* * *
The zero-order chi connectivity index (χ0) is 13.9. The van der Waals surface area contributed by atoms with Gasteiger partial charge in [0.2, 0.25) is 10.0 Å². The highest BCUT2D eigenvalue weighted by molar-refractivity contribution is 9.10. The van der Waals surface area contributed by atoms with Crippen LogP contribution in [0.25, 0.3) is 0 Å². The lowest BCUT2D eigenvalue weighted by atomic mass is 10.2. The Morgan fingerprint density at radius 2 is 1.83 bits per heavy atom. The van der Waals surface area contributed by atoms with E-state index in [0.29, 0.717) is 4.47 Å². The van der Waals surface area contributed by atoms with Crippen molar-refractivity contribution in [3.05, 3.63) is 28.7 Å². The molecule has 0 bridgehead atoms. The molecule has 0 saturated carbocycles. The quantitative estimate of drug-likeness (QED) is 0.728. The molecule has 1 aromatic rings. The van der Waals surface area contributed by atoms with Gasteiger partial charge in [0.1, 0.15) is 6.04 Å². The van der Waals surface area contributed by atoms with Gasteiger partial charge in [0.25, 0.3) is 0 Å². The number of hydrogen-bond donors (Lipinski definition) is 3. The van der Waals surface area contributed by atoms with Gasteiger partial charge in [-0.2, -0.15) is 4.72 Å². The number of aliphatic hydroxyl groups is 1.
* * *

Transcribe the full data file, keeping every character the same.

The zero-order chi connectivity index (χ0) is 13.9. The van der Waals surface area contributed by atoms with Gasteiger partial charge in [0.2, 0.25) is 10.0 Å². The highest BCUT2D eigenvalue weighted by molar-refractivity contribution is 9.10. The van der Waals surface area contributed by atoms with Crippen LogP contribution in [0.25, 0.3) is 0 Å². The lowest BCUT2D eigenvalue weighted by atomic mass is 10.2. The Morgan fingerprint density at radius 2 is 1.83 bits per heavy atom. The van der Waals surface area contributed by atoms with E-state index in [0.29, 0.717) is 4.47 Å². The van der Waals surface area contributed by atoms with Crippen molar-refractivity contribution in [3.05, 3.63) is 28.7 Å². The molecule has 0 bridgehead atoms. The molecule has 0 saturated carbocycles. The quantitative estimate of drug-likeness (QED) is 0.728. The molecule has 1 aromatic rings. The van der Waals surface area contributed by atoms with Gasteiger partial charge in [0.1, 0.15) is 6.04 Å². The van der Waals surface area contributed by atoms with Gasteiger partial charge in [0.25, 0.3) is 0 Å². The number of hydrogen-bond donors (Lipinski definition) is 3. The van der Waals surface area contributed by atoms with Gasteiger partial charge in [-0.2, -0.15) is 4.72 Å². The number of aliphatic hydroxyl groups is 1.